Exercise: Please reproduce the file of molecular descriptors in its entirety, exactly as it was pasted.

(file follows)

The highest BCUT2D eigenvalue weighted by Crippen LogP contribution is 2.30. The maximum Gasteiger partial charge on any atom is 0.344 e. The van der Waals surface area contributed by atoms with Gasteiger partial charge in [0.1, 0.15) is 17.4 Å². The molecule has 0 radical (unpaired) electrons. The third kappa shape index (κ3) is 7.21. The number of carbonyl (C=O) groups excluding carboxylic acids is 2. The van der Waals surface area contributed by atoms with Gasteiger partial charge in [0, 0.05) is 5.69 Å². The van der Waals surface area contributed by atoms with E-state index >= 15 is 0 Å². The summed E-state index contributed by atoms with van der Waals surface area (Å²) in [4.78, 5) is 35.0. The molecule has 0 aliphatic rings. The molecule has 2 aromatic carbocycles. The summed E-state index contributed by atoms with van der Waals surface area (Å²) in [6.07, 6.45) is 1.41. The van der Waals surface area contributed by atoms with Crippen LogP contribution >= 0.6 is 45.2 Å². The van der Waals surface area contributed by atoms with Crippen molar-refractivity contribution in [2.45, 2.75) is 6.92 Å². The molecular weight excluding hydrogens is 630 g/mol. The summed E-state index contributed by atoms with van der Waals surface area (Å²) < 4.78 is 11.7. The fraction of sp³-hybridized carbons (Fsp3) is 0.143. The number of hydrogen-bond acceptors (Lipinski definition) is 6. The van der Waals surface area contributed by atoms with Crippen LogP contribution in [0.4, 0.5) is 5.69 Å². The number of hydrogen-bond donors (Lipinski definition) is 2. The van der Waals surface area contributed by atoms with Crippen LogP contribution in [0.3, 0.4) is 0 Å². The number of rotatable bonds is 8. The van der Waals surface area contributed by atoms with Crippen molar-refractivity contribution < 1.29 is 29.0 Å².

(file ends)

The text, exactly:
The highest BCUT2D eigenvalue weighted by Crippen LogP contribution is 2.30. The maximum Gasteiger partial charge on any atom is 0.344 e. The van der Waals surface area contributed by atoms with Gasteiger partial charge in [0.1, 0.15) is 17.4 Å². The molecule has 0 radical (unpaired) electrons. The third kappa shape index (κ3) is 7.21. The number of carbonyl (C=O) groups excluding carboxylic acids is 2. The van der Waals surface area contributed by atoms with Gasteiger partial charge in [0, 0.05) is 5.69 Å². The van der Waals surface area contributed by atoms with E-state index >= 15 is 0 Å². The summed E-state index contributed by atoms with van der Waals surface area (Å²) in [4.78, 5) is 35.0. The molecule has 0 aliphatic rings. The molecule has 2 aromatic carbocycles. The summed E-state index contributed by atoms with van der Waals surface area (Å²) in [6.07, 6.45) is 1.41. The van der Waals surface area contributed by atoms with Crippen LogP contribution >= 0.6 is 45.2 Å². The van der Waals surface area contributed by atoms with Crippen molar-refractivity contribution in [2.45, 2.75) is 6.92 Å². The molecular weight excluding hydrogens is 630 g/mol. The summed E-state index contributed by atoms with van der Waals surface area (Å²) < 4.78 is 11.7. The fraction of sp³-hybridized carbons (Fsp3) is 0.143. The number of hydrogen-bond acceptors (Lipinski definition) is 6. The van der Waals surface area contributed by atoms with Crippen LogP contribution in [0.4, 0.5) is 5.69 Å². The number of hydrogen-bond donors (Lipinski definition) is 2. The van der Waals surface area contributed by atoms with Crippen LogP contribution in [0.3, 0.4) is 0 Å². The number of rotatable bonds is 8. The van der Waals surface area contributed by atoms with Crippen molar-refractivity contribution < 1.29 is 29.0 Å².